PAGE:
Summary of the book “Controlling design variants”

Summary of the book “Controlling design variants”

Summary of “Controlling design variants”

Subtittle: Modular Product Platforms

Authors: Anna Ericsson, Gunnar Erixon

ISBN 087263514-7 1990  (Also G. Erixon, doctoral thesis 1998)


the authors define ‘modules’ as items with well-defined interfaces, together forming a modular platform, from which a stream of derivative products can be efficiently developed, marketed and produced.

A design approach towards a modular product platform allows building a variety of final products, while controlling the internal complexity of diversity

Chapter 1 gives an historical perspective. We decided to skip that here.

Chapter 2 insists on incorporating design for manufacturing in the design phase. This is common practice today.

Chapter 3:

A modular design has two characteristics:

  • The functional architecture is reflected in the physical architecture
  • The minimizing of interactions between physical components

Modularization is the decomposition of a product into modules with specified interfaces, driven by company-specific strategy

An assembly is not always a module:  an assembly is often the result of assembly planning.  Assemblies are created because the product design does not permit the product to be assembled in a single continous flow. Having many sub-assemblies may indicate a poor product design.

A module is quite different from an assembly: a module is chosen for specific, corporate strategic reasons and the interfaces take easy assemblability into account

The drivers for modularization are

  • In Design

Striving for product development efficiency, Carry over: isolate proven design solutions
Technology evolution: isolate design solutions that change
Planned product changes: roadmap items
to manage Variance in machine types
Different specifications: function elements with different spec
Styling differences: create diversity by e.g. other color

  • In Production

Common units: repetitive production of the common units
Process and/or organization: technology specific modules (weld-assy)

  • In  Quality

Separate testing: qualify the functionality of a module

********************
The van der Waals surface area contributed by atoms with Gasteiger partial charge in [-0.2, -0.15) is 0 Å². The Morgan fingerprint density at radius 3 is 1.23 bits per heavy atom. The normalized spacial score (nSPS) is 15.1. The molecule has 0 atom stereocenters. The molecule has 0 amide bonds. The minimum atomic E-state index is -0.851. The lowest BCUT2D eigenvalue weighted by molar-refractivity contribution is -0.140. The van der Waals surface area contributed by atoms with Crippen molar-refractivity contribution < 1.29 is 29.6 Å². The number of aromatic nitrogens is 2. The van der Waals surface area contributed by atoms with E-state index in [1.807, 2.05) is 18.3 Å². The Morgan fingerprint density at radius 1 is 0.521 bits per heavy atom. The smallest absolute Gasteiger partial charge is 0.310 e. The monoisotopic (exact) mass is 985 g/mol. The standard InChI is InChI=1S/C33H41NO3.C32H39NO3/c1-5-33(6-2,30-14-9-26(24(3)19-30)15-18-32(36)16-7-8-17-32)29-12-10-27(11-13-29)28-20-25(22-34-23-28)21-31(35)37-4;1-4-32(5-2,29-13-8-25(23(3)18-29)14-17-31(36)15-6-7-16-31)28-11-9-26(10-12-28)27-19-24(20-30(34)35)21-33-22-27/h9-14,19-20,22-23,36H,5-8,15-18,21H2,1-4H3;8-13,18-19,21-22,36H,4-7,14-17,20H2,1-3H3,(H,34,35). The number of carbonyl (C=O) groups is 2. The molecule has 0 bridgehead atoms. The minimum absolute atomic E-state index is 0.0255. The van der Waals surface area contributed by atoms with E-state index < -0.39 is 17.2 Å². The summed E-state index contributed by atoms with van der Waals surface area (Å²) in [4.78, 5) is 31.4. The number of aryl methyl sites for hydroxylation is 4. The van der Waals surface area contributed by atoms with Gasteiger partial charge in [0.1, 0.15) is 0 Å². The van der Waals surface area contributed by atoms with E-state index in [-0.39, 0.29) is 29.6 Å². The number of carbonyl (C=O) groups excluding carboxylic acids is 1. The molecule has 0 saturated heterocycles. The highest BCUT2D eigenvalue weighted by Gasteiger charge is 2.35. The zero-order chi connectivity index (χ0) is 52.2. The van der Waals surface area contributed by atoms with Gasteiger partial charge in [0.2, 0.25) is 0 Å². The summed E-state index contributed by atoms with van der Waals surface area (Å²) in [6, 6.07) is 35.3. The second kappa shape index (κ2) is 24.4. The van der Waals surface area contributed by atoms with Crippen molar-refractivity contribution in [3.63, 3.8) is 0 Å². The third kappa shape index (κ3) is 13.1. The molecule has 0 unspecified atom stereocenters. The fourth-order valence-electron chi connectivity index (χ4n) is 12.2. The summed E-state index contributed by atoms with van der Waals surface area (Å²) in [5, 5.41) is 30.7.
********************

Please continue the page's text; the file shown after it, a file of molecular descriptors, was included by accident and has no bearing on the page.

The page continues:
• In Purchasing

Supplier availability: black box outsourcing of functional units, rather than parts

  • In After sales

Service and maintenance: more (off –fab) repair of modules, Upgrading: as in PC

Recycling: ….

Chapter 4: How can a modular design be achieved?

Via “module function deployment” (MFD):

  1. Derive customer demands, market related
    1. Use QFD?
  2. Identify main functions that fulfill the demand
    1. functional decomposition, understand the function of parts, create functional independence
  3. Which technical solution can be created as module?

Ranking of the possible design solutions per modularity driver, using the Module Indication matrix, or  MIM
(see figure, for better resolution see above)

  • Some solution will score high on many modularity-drivers: make them a module
  • A small number of scores might indicate that this part does not deserve a module of its own and is better integrated in another module
  1. ‘Evaluate concept regarding interfaces/assembly module drivers’
    1. Here, a general rule is given for the number of modules that a product might consist of: the square root of the total number of assembly steps/piece-parts to be assembled
    2. Two ideal types of assembly are defined here:
      1. The hamburger type of stacking items one upon the other
      2. ‘base unit assembly’: assembling elements on the same carrier

An interface matrix is defined, which shows the character of the interface (either i or ii) and whether it is an geometrical fit and/or an energy/fluids/gas-transmitting fit.

  1. Specify the modules, regarding design, cost, description of variants

Chapter 5 Example of analysis and synthesis a modular design in a vacuum cleaner

The five steps described in chapter 4 are followed through in the design of a vacuum cleaner.

In step 1 of the analysis of the vacuum cleaner, customer requirements are related to product properties (size, noise, weight, power, operating forces required), rather than to product functions.

In step 2 the analysis demonstrates how a design solution for one function leads to  next functional requirement, which leads to a next design solution, which…etc.

In step 3, it is analyzed which of the module-drivers works the hardest for each main part.

It is concluded that ‘reuse of an existing design’ (carryover) and the requirement for ‘common unit’ in manufacturing are applicable for many parts. This is a sign of a mature product with limited technical development.
Nine modules are proposed, suiting the analysis best.

Step 4 identifies this design as mainly being a ‘base unit assembly’

Step 5 is not worked out in the book

Chapter 6

Modular Function deployment in practice requires intensive effort, considerably more exhaustive than for a normal single new product. The intention is, though, that this will pay off in the development of consecutive models, since only new  features or planned design changes will be of concern in the coming development projects.

A case at Volvo Car Corp

Volvo introduced MFD in order to create commonality in the production system structure equipment in two plants (Gent and Gothenburg). The new platform concept was designed along with new products.  It resulted in more pre-assembly (outsource larger parts) and a shorter final assembly time.

Modularization of a complete car is described as identifying ‘functional areas’, whereas the actual modules are ‘roof, side panel, doors, hub, rear hatch, shields, front floor, middle floor, rear floor, engine, gearbox, front suspension, rear axle, instrument panel, etc..